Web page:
Although we know it today by its short name—Doctor Faustus—the full title of the play when it was first printed in 1604 was The Tragicall Historie of Doctor Faustus. Now consider the title of the chapbook (as in, the Renaissance version of a paperback) that was Marlowe's probable source for his play: "The Historie of the Damnable Life, and Deserved Death, of Doctor Iohn Faustus." It's a mouthful, right? It seems that the name of this story in England just kept getting shorter and shorter as time passed, and boy are we grateful.
In any case, The Tragicall Historie of Doctor Faustus would have signaled the genre of this play—tragedy—to its audience right off the bat. But anyone who came into the playhouse expecting a typical Renaissance tragedy—you know, a story about the rise and fall of a king or some other VIP, usually incorporating lots of battle scenes and a dash of romance—would have been sorely disappointed.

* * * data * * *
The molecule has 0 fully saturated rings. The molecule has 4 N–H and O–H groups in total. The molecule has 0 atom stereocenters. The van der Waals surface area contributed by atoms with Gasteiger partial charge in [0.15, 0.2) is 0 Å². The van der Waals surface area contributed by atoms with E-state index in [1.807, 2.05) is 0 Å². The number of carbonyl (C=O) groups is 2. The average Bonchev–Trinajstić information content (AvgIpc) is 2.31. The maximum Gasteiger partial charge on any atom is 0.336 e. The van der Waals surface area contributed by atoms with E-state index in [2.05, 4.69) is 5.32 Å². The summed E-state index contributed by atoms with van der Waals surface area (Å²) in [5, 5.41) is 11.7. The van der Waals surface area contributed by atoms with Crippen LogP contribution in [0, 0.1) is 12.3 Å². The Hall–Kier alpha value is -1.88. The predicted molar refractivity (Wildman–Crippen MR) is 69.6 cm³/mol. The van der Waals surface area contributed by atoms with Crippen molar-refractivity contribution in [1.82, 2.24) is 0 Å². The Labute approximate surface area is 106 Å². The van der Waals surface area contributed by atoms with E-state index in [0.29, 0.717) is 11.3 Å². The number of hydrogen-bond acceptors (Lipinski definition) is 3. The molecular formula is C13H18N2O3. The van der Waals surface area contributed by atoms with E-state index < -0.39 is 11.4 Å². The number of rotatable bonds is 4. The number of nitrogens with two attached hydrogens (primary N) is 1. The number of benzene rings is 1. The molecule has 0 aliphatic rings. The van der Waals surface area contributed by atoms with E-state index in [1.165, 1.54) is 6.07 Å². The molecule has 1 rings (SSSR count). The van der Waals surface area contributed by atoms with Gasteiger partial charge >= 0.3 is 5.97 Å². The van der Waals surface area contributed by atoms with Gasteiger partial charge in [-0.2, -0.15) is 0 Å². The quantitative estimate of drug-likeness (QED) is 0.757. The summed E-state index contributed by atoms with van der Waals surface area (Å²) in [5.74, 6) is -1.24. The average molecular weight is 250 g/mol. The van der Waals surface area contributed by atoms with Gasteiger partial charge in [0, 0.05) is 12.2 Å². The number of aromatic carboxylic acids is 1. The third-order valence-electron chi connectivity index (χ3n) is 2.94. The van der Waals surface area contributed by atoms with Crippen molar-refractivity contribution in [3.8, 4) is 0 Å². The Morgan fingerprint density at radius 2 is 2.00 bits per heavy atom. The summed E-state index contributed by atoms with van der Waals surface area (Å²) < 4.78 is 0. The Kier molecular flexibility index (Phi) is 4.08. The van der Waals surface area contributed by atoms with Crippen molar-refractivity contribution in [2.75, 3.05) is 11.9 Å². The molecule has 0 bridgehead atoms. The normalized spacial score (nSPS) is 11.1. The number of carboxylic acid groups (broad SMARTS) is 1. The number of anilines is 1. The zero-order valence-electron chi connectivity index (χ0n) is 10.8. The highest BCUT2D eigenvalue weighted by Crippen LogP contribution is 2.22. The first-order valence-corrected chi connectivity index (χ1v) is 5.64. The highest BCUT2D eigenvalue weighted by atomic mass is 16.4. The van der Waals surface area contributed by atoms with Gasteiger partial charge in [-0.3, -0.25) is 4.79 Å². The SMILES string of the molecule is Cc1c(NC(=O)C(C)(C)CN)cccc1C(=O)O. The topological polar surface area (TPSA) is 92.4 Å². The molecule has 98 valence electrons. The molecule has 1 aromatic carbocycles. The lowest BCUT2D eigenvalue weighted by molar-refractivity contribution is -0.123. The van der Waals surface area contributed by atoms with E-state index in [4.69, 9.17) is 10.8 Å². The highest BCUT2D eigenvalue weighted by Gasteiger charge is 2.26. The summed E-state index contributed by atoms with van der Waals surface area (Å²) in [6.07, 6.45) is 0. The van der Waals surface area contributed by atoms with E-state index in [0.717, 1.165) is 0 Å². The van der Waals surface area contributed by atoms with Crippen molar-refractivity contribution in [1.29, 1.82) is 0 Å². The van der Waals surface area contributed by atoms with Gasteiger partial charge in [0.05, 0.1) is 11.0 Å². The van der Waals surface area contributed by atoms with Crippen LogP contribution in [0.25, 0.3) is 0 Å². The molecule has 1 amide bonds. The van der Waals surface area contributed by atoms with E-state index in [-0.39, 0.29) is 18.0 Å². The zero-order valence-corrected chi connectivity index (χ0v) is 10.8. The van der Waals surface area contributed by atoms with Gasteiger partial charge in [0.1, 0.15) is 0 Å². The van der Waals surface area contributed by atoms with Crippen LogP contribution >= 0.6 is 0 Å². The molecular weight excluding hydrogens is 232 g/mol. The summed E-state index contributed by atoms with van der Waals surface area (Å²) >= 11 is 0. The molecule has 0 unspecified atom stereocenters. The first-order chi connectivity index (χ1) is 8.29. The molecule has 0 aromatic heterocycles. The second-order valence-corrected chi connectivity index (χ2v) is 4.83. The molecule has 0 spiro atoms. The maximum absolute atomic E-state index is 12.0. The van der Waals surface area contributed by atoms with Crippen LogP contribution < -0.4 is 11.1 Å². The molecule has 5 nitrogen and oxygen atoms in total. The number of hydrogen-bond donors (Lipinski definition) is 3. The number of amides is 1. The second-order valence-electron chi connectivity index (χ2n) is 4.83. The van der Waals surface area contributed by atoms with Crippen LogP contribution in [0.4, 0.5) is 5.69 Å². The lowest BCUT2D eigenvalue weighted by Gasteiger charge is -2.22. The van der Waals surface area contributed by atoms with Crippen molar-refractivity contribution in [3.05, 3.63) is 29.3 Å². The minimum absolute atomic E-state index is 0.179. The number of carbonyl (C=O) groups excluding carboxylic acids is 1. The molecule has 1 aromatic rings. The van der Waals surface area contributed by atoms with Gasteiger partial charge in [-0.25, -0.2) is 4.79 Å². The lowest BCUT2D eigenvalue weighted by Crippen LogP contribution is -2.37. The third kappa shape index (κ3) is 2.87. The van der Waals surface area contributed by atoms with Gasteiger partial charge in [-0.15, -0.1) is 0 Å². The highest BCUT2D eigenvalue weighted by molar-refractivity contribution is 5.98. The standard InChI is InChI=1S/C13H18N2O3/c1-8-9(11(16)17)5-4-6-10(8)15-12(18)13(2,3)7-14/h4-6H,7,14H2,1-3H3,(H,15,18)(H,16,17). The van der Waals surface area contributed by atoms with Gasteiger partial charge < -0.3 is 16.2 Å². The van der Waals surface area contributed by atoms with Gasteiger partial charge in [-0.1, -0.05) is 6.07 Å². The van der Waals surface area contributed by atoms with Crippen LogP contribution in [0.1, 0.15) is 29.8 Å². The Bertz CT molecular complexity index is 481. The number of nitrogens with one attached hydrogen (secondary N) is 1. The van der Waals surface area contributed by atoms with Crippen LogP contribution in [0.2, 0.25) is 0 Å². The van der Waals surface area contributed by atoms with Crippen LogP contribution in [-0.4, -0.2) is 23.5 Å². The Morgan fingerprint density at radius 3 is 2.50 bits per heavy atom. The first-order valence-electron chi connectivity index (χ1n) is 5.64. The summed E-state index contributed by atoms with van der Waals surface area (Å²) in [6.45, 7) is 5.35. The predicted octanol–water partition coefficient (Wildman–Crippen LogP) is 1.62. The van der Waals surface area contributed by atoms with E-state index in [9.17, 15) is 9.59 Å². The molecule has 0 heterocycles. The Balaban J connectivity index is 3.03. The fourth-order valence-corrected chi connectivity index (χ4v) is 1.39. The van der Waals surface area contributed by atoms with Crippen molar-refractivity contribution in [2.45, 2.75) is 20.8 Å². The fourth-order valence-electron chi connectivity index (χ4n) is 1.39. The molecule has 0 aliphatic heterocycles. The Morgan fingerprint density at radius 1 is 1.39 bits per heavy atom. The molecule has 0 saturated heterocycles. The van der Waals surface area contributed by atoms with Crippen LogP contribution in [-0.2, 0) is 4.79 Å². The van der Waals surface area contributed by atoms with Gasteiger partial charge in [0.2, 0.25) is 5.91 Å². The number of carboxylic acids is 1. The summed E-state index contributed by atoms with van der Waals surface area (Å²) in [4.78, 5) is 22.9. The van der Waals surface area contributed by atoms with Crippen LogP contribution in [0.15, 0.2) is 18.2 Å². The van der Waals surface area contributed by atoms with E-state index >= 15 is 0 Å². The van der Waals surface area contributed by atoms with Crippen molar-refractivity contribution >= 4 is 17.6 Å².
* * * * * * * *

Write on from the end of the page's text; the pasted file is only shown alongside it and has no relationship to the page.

No sooner has the Chorus opened its mouth than it warns us this isn't going to be that kind of tragedy. Nope, this is the story of a lowborn man (a commoner, you might say) who became a powerful scholar. This is a story about knowledge and learning, and how far one scholar was willing to go for it. In fact, most of it takes place not on a battlefield or in a royal court, but in a study. A study! Snooze.
At this point, the audience (and you, for that matter) may be feeling like they've been had. Where are the swords? Where's the romance?
But as the play progresses, we like to think that Marlowe called this one a tragedy because faithful viewers might reflect on how the lives of everyone—not just kings and queens, knights and maidens—can contain elements of tragedy and high drama. Just because Faustus wasn't a VIP doesn't mean his story isn't worth hearing.